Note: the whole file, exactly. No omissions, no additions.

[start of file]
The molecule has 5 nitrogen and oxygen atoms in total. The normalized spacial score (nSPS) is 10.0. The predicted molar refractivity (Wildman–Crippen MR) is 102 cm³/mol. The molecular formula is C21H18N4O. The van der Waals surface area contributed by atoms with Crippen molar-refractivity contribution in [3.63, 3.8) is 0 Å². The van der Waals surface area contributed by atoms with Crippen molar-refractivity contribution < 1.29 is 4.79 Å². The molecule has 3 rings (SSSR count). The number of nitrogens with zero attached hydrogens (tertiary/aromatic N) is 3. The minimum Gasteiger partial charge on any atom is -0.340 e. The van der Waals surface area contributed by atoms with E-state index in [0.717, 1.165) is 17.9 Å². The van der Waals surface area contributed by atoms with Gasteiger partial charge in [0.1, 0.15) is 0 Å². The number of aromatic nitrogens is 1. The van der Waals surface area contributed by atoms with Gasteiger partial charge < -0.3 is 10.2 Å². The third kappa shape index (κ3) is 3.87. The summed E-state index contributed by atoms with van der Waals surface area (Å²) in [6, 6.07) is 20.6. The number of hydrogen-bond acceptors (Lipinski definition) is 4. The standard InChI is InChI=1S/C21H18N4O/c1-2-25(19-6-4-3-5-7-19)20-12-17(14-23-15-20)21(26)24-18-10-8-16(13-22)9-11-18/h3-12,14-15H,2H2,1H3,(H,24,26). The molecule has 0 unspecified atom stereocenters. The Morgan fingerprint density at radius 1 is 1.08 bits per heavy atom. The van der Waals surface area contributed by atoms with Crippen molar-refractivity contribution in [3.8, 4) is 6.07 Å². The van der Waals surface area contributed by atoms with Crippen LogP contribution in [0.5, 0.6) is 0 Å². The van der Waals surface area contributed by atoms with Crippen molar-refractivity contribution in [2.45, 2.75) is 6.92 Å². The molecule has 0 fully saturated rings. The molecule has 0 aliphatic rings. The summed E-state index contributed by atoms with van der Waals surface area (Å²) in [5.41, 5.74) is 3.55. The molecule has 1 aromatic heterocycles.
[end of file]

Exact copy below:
The molecule has 5 nitrogen and oxygen atoms in total. The normalized spacial score (nSPS) is 10.0. The predicted molar refractivity (Wildman–Crippen MR) is 102 cm³/mol. The molecular formula is C21H18N4O. The van der Waals surface area contributed by atoms with Crippen molar-refractivity contribution in [3.63, 3.8) is 0 Å². The van der Waals surface area contributed by atoms with Crippen molar-refractivity contribution < 1.29 is 4.79 Å². The molecule has 3 rings (SSSR count). The number of nitrogens with zero attached hydrogens (tertiary/aromatic N) is 3. The minimum Gasteiger partial charge on any atom is -0.340 e. The van der Waals surface area contributed by atoms with E-state index in [0.717, 1.165) is 17.9 Å². The van der Waals surface area contributed by atoms with Gasteiger partial charge in [0.1, 0.15) is 0 Å². The number of aromatic nitrogens is 1. The van der Waals surface area contributed by atoms with Gasteiger partial charge < -0.3 is 10.2 Å². The third kappa shape index (κ3) is 3.87. The summed E-state index contributed by atoms with van der Waals surface area (Å²) in [6, 6.07) is 20.6. The number of hydrogen-bond acceptors (Lipinski definition) is 4. The standard InChI is InChI=1S/C21H18N4O/c1-2-25(19-6-4-3-5-7-19)20-12-17(14-23-15-20)21(26)24-18-10-8-16(13-22)9-11-18/h3-12,14-15H,2H2,1H3,(H,24,26). The molecule has 0 unspecified atom stereocenters. The Morgan fingerprint density at radius 1 is 1.08 bits per heavy atom. The van der Waals surface area contributed by atoms with Crippen molar-refractivity contribution in [3.8, 4) is 6.07 Å². The van der Waals surface area contributed by atoms with Crippen LogP contribution in [0.5, 0.6) is 0 Å². The van der Waals surface area contributed by atoms with Crippen molar-refractivity contribution in [2.45, 2.75) is 6.92 Å². The molecule has 0 fully saturated rings. The molecule has 0 aliphatic rings. The summed E-state index contributed by atoms with van der Waals surface area (Å²) in [5.41, 5.74) is 3.55. The molecule has 1 aromatic heterocycles.